Over the past 30 years, they are at least predicting 71% too much heat. Maybe 159%. (see graph)
The figure he’s referring to is below. Here’s problem number one. These are temperature anomalies and so are relative to an arbitrary baseline (in this case, adjusted to zero 1979-1982). The percentage difference that Bjorn calculates depends entirely on the choice of baseline. If it was set relative to 1990, it would be massive. If relative to 1950, much smaller. An entirely meaningless calculation. The 159% presumably refers to the difference between the models and the satellite data. Well, the model results are presumably for the surface, so what is he doing comparing this with tropospheric temperatures (I believe, at least, that these are lower troposphere measurements)? He’s also considering only the ensemble model mean (I believe) and ignoring that climate models are still consistent with recent surface warming at the few percent level.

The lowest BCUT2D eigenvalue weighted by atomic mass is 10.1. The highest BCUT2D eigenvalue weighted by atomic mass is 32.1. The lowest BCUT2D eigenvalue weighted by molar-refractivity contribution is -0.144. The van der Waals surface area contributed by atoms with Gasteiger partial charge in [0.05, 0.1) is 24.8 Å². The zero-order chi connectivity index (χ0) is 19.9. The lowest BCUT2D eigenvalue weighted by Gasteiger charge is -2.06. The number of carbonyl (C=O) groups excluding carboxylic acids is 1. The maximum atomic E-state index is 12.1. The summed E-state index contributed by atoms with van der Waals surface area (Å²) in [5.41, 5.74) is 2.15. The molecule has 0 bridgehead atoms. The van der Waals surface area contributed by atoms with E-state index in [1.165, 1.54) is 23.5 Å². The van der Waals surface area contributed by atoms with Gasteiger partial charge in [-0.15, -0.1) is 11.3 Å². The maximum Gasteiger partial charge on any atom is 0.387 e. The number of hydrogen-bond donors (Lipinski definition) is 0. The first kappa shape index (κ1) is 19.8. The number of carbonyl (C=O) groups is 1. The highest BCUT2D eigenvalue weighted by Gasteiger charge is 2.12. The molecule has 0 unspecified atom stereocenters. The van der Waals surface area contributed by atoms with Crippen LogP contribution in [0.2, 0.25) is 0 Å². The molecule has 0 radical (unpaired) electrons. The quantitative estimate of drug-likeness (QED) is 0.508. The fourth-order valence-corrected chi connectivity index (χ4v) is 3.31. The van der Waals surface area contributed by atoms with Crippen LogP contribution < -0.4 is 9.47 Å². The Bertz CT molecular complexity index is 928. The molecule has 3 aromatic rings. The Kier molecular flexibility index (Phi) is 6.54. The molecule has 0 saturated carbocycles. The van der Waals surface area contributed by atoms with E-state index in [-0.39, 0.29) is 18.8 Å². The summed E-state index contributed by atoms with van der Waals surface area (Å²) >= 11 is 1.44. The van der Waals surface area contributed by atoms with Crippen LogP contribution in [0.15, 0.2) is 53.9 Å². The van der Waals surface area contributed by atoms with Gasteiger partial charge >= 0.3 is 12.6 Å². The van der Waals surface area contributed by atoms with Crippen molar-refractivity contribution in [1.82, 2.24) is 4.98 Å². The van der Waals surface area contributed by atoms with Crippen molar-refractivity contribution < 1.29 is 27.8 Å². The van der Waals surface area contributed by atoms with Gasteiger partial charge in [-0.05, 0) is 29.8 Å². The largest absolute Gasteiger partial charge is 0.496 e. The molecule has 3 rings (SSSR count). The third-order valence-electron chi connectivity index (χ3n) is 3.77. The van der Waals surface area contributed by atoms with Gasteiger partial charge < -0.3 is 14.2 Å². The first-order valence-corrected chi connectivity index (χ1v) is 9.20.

Additionally, Bjorn says the current climate models are running way too hot. I actually don’t think they are (maybe someone who knows more could confirm). They may be currently over-estimating the level of surface warming, but I think that they have been quite good at predicting overall warming. The planet continues, according to ocean heat content data, to accrue energy at the rate of 1022 J per year. So, yes, surface warming is currently slower than expected, but overall warming is not.
Bjorn finishes his post by saying
Yes, there is a problem, no, it doesn’t look like the end of the world.Let’s fix global warming without the fear.
Indeed, it doesn’t look like the end of the world. Yes, let’s fix global warming. Let’s do so, however, without underestimating and mis-representing what we are likely to face.